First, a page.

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Now Pay Attention, Class!

A fellow recently asked me for advice about running a Ruby workshop. And folks, I had forgotten I knew so much about it before he asked!

Before Rebuilding Rails had a video class, I had written a lot of the material for Rebuilding Rails workshops that I gave at Southeast Ruby and at Railsconf. I got to run a whole roomful of people, for multiple hours, over that code, trying to get everybody to get exactly the same result. Oy.

Running a workshop where people type and run the code is an unusual situation. It changes how you present. And it changes how you write the code.

In his case, this was an intro workshop about $NAMEOFTECHNOLOGY. He wanted people to build a demo, get some good experience and come away wanting to learn more. Great! That’s a fantastic goal for a workshop at a conference.

Here’s What I Told Him

First he needs a resource page — a list of documentation, tutorials and so on for people who want to know more. He should promise the resource page at the beginning of the talk and then not give it out until the end, so that his fastest, best, brightest students aren’t ignoring him through the whole workshop to do their own thing.

If possible, he should have a teaching assistant. If you’re trying to get a whole roomful of people to do the same thing all at once, “one” is not enough people. Your TA doesn’t have to be utterly familiar with the material. Just having somebody competent and energetic to help people with quick problems will speed everything up a lot.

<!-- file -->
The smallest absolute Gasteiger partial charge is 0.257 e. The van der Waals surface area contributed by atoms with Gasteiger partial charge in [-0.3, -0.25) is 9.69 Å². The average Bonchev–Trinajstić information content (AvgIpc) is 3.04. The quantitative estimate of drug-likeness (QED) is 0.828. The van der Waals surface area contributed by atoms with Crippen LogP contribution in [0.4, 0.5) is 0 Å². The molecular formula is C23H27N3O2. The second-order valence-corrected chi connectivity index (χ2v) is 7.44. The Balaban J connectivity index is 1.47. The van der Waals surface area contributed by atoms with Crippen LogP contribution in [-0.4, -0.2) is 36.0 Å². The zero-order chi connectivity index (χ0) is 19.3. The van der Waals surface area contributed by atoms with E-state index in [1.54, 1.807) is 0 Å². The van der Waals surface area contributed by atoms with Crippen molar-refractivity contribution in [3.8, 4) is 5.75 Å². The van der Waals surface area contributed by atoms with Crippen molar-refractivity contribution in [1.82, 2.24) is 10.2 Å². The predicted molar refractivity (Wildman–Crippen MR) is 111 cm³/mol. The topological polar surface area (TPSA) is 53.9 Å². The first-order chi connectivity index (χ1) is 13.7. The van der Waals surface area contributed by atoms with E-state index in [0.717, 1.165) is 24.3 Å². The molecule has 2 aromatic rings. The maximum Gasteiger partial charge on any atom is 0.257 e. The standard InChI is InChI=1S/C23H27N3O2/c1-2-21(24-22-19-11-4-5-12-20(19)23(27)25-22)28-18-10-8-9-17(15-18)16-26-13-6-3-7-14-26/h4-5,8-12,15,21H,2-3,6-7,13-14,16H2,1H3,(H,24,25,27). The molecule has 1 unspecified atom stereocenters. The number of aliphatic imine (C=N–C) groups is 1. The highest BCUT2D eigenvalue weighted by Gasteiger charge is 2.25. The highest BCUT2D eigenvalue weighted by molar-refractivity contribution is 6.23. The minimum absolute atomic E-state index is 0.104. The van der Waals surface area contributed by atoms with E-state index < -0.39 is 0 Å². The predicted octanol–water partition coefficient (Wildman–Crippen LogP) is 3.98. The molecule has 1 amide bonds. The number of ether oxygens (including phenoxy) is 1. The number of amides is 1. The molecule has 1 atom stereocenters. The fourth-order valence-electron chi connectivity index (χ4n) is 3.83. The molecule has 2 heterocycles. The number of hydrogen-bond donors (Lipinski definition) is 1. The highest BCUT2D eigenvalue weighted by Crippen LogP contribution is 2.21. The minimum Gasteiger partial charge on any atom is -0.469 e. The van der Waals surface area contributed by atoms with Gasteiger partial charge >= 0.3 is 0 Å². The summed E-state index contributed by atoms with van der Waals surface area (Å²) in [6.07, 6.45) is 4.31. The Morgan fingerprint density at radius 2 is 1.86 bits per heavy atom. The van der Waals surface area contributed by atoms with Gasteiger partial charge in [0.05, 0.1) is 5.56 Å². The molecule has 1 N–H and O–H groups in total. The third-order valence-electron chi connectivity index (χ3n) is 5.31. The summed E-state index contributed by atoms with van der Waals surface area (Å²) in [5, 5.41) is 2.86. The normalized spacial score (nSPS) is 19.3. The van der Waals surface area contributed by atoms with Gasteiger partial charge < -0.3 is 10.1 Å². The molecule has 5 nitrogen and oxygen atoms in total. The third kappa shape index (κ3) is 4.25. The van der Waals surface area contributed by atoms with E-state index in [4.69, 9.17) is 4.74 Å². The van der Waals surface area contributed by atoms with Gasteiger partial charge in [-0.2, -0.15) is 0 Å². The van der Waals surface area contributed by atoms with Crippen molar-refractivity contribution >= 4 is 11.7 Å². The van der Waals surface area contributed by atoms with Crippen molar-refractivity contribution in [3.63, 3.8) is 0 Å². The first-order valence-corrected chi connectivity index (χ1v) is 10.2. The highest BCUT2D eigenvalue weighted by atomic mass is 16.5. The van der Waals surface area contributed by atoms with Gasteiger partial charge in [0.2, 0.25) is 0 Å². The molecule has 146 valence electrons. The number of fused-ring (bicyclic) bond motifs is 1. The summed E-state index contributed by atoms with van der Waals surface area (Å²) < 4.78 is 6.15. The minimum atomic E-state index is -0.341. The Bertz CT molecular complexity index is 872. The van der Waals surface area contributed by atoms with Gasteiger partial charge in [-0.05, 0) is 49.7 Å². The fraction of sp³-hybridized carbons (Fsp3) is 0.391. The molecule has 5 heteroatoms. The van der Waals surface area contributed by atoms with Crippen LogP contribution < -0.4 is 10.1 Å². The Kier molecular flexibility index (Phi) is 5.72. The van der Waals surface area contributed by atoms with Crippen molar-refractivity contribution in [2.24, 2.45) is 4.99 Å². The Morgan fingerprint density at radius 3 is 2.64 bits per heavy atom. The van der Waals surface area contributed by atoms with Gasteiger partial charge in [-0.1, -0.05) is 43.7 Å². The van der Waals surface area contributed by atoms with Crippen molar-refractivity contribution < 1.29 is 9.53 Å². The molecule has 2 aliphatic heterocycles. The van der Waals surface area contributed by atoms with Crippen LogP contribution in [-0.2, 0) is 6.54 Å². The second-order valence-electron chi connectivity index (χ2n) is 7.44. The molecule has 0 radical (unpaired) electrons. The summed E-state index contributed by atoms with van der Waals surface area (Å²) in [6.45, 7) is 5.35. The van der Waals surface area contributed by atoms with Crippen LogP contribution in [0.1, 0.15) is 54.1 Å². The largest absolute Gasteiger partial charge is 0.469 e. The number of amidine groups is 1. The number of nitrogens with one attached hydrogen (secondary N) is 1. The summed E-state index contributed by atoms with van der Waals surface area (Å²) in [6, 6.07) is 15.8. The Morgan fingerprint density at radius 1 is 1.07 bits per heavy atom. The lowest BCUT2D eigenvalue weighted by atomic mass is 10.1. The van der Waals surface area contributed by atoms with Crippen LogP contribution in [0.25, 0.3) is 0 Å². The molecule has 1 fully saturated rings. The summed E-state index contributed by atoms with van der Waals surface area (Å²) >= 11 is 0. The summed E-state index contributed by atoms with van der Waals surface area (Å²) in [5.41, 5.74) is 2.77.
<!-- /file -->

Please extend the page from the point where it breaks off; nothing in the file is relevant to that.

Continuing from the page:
You want a code repository to follow along in, with git tags or similar for each chapter-sized section. Then if somebody is having trouble, they can do a quick “git checkout” to catch up at the next chapter. They can also peek ahead to compare their code and see what’s different. It’s also a lovely record of the code for post-workshop reference.

The demo code should start with a deploy. The early steps should involve making something runnable and workable that they could show off to friends even if they don’t get far. Workshop attendees are not like coworkers: some will be very highly skilled and some will be of very low skill, randomly. That means getting everybody to do the same thing is going to move much, much more slowly than you think because you’ll be waiting for the novices, while trying to keep the old hands from getting too rowdy.

The demo code should be in small steps so that you can run them quickly. If somebody makes a typo on the first slide of code, you do not want them to have to wait for two more full slides before finding the typo. Each runnable step should be very quick, no more than a slide or two. Otherwise you’ll have a whole roomful of people trying to check the code from the last three or four slides, all at once. You can only have one displayed at a time.